This article was previously published under Q88764
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Moderate: Requires basic macro, coding, and interoperability skills.
This article explains how you can import dBASE databases in a batchprocess by using Access Basic.
Many new Microsoft Access users want to import data immediately from thesystems they are currently using. The Import dialog box in MicrosoftAccess enables you to import one table at a time, which usually issufficient. However, if you have numerous tables to import, or if you wantto import multiple tables regularly, this process enables you to do somore quickly.
This article assumes that you are familiar with Access Basic and withcreating Microsoft Access applications using the programming toolsprovided with Microsoft Access. For more information about Access Basic,please refer to the "Introduction to Programming" manual in MicrosoftAccess version 1.x, or the "Building Applications" manual, Chapter 3,"Introducing Access Basic" in version 2.0.
This process uses an Access Basic procedure and a batch table. Theprocedure is designed for importing only dBASE databases, but you canmodified it to accommodate other file formats.
The batch table lists the tables that you want to import. The Access Basicprocedure reads the table and imports each foreign table listed there. Tocreate the table and the Access Basic procedure, follow these steps:
Create a table called Batch Import with the following structure:
Field name Type Length -------------------------------- Source Directory Text 50 Source Database Text 50 Imported Name Text 50 Type of Table Text 50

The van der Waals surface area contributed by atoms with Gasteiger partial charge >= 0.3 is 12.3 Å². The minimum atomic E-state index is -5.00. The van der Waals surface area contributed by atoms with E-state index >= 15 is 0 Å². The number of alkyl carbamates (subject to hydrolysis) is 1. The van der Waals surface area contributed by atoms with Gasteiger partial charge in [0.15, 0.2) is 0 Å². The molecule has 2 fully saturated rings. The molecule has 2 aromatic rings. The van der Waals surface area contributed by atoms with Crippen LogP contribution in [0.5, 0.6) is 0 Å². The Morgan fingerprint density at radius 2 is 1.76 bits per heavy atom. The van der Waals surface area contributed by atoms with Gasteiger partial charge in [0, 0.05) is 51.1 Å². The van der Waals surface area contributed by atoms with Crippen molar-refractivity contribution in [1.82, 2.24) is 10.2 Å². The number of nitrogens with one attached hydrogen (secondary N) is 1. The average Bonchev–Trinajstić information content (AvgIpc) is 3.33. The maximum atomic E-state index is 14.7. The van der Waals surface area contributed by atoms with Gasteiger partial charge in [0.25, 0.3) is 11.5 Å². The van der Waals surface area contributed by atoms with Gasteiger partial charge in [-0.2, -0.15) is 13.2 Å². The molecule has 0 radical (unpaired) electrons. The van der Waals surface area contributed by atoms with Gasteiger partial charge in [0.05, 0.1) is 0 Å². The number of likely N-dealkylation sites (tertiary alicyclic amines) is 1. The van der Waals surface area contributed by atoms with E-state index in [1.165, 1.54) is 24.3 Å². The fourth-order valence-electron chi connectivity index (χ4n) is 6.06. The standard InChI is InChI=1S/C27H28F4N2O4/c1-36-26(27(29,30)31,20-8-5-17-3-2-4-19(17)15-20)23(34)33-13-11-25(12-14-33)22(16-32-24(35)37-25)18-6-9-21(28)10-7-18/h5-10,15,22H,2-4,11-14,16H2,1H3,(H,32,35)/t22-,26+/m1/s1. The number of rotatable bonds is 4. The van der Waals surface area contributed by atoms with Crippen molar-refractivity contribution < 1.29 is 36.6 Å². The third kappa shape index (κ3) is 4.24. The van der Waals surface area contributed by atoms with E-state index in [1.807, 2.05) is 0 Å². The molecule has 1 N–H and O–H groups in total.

Enter information in the new Batch Import table about the tables you want to import. You should fill out the fields in the Batch Import table as follows:
Source Directory: This is the full path for the location of the foreign database file (for example, C:\DBASE).
Source Database: This is the name and extension of the dBASE database you want to import (for example, CUSTOMER.DBF).
Imported Name: This is the name you want the table to have after it is imported into Microsoft Access (for example, Customers).
Table Type: This can be either dBASE III or dBASE IV. Specify dBASE III for both dBASE III and dBASE III PLUS databases.
For example, to import a dBASE IV database called EMPLOYEE.DBF from the C:\DBASE4 directory and a dBASE III database called ORDERS.DBF from the D:\DBASE3\DATA directory, fill out the fields in the Batch Import table as follows:
Source Directory Source Database Imported Name Table Type -------------------------------------------------------------- C:\DBASE4 EMPLOYEE.DBF Employee Table dBASE IV D:\DBASE3\DATA ORDERS.DBF Orders Table dBASE III
Create a new module, and type the following code.
NOTE: In the following example, an underscore (_) at the end of a line is used as a line-continuation character. Remove the underscore from the end of the line when re-creating this example.
Sub BatchImport () Dim B_DB As Database, B_TBL As Table Set B_DB = CurrentDB() Set B_TBL = B_DB.OpenTable("Batch Import") DoCmd Hourglass True B_TBL.MoveFirst Do Until B_TBL.EOF DoCmd TransferDatabase A_IMPORT, B_TBL![Type of Table], _ B_TBL![Source Directory], A_TABLE, B_TBL![Source Database], _ B_TBL![Imported Name], False B_TBL.MoveNext Loop DoCmd Hourglass False End Sub
Import the foreign databases as follows:
Open a module.
From the View menu, choose Immediate Window.
Type the following command, and then press ENTER:
The pointer will become an hourglass and remains so until all of yourdatabases are imported. This process may take several minutes, dependingon the sizes of the databases.
dBASE III, dBASE III PLUS, and dBASE IV are manufactured by BorlandInternational, Inc., a vendor independent of Microsoft; we make nowarranty, implied or otherwise, regarding the performance or reliabilityof these products.